A few days ago Pippin Williamson wrote a post about the WordPress plugins business. It’s worth reading, but I’ll paraphrase its main ideas:
- WordPress plugins are getting more powerful and sophisticated
- Plugin-based businesses are growing
- Requirements that used to fall to custom themes are now being solved more granularly with plugins
I agree with these ideas in general. Plugins are certainly getting more powerful and mature. The best examples of this are the plugins-as-platforms that are becoming significantly more popular, like BuddyPress and Pippin’s own Easy Digital Downloads.
At the end of his post, Pippin makes a prediction:
If you are on the edge about entering the world of commercial plugin development, now is the time.
Here’s where I disagree. We got to talking about it on Twitter earlier and I decided that I’d rather take a few extra characters to explain my opinion.
@ I don’t think WP consumers are sophisticated enough yet to support plugins businesses on the scale of theme businesses
First, I’ll start with a premise. The WordPress theme market is a success. It has high end agencies like 10up and Range, consumer-facing marketplaces like ThemeForest, developer ecosystems like Genesis, and great tools like _s. The commercial WordPress theme market is large and growing.
Conversely, the commercial WordPress plugin market is significantly smaller and I think will face a much more difficult path to success.
Themes have a natural source of demand because the easiest thing to understand about a website is the way it looks, which is the primary thing a theme controls. Most technical products have consumers that are much less knowledgable about the products than the creators, and often the creators that win are the ones that market the products in a way that matches the consumers’ understanding of it — even when that understanding is drastically flawed. Themes fit this model perfectly because of the natural tendency to express what you want in your website primarily by its interface.
Plugins tend to be much more abstract. I think understanding a plugin often requires understanding how it works in addition to what it does. The reason is that plugins are a lot less standardized and are naturally suited to do a lot more things, so basic descriptions of what they do are likely to cause more confusion than they solve. In addition to doing a wider variety of things, plugins also tend to do them in a relatively granular way. While you can only have one theme, you can have countless plugins and plugins can interact with (and even require) each other. Again, to make sense of that you need a deeper understanding of the system than just a list of features — you need to be able to make sense of how that interaction works.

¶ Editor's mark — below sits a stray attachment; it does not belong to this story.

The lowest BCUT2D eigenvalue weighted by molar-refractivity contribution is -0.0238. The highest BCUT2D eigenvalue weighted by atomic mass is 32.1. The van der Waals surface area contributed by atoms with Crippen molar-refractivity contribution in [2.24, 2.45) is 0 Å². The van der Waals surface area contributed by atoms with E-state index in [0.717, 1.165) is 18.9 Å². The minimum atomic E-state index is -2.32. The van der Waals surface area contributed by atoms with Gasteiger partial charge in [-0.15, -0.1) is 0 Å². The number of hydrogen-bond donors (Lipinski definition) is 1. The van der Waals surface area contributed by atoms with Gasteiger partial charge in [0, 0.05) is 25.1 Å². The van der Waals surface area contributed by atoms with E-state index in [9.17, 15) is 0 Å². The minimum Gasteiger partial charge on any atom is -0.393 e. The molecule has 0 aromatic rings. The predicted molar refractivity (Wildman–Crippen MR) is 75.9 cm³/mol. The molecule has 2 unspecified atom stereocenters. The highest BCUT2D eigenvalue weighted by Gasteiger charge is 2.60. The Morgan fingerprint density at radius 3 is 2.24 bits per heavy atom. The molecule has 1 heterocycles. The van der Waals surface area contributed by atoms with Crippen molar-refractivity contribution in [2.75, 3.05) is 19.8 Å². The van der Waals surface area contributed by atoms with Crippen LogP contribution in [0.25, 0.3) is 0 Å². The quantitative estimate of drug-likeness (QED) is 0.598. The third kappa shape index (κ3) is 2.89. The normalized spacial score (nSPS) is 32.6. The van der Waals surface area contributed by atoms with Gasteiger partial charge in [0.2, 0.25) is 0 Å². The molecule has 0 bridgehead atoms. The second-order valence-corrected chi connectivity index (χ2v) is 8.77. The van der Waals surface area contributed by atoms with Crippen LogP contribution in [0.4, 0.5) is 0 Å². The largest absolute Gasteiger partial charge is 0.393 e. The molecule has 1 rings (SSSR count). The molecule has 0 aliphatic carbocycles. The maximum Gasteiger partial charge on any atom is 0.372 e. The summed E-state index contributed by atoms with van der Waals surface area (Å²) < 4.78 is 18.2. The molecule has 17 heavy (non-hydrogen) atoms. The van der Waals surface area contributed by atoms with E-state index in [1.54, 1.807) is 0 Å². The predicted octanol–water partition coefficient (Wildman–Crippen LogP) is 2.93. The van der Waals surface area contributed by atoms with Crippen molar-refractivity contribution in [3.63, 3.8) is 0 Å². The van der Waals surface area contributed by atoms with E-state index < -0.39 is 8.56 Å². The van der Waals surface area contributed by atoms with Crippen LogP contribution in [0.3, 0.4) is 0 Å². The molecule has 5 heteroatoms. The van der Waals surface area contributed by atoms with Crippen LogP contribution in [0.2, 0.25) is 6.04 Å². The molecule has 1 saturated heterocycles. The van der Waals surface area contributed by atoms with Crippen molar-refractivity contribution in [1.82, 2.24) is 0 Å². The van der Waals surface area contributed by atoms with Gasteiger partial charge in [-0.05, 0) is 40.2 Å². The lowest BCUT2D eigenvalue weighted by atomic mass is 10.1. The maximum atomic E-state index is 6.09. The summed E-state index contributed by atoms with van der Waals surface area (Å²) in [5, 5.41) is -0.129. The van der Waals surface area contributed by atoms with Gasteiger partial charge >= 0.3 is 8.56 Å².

In short, plugins are complicated, and complicated things have a smaller market for natural demand, even if they’re ultimately a better solution for customers.
That brings us to customers. WordPress’ greatest strength and source of growth is its usefulness to non-technical people. It can be hard to remember, but in the not-too-distant past it was nearly impossible for a non-technical person to make their own website. While I think it’s still probably not an awesome idea for a lot of people to do it, it’s now incredibly easy and a lot of that is due to the WordPress ecosystem. Despite this being one of WordPress’ greatest strengths, it’s also one of its biggest problems because it creates a market full of people who often don’t really understand what they’re doing. This lack of understanding has actually been a real value to the commercial theme market because its resulted in themes being the hammer to an “every WordPress problem is a nail” syndrome. Themes are often chosen irresponsibly and forced to solve ill-suited problems — see every theme that bundles 15 image sliders and 25 shortcodes. When presented a WordPress requirement, it’s incredibly common for the solution to start with a trip to a “premium theme” website, almost regardless of whether a theme is a logical way to solve the problem.
There are obvious reasons this benefits theme businesses. Similarly, there are obvious reasons this hinders plugin businesses. Here are the assumptions I’m making:
- WordPress theme businesses are, in aggregate, a success
- Theme business success has been significantly driven by customers’ overfitting WordPress demands to theme solutions
- Plugins require sophisticated customers that can think about problems granularly and understand multi-part solutions
- The conditions that drive #2 also hinder #3
As I mentioned to Pippin on Twitter, I’d like to be proven wrong. I think a growing plugin market is important to WordPress. There are some outliers, for sure. Ecommerce plugins, an example Pippin chose, are an early success story, as are some strong brands. This might even be a good thing for customers because it’s harder to build a business with bad plugins than bad themes. And it’s certainly a good thing for those people and companies that have found a way to build successful plugin businesses. As a result, I think they’re a lot more defensible than theme businesses. But it’s bad for the market as a whole.
The plugin market needs more demand and more supply to grow to a scale where it can support more businesses. WordPress’ economic moat is driven significantly by the number of people that earn their income from it. That market creates a lot more people that are incentivized to improve WordPress than would otherwise exist. Right now that moat is mostly composed of the businesses that make themes successful — agencies, marketplaces, etc. WordPress would benefit greatly by expanding the pool to plugins, which is why I hope that I am wrong and Pippin is right.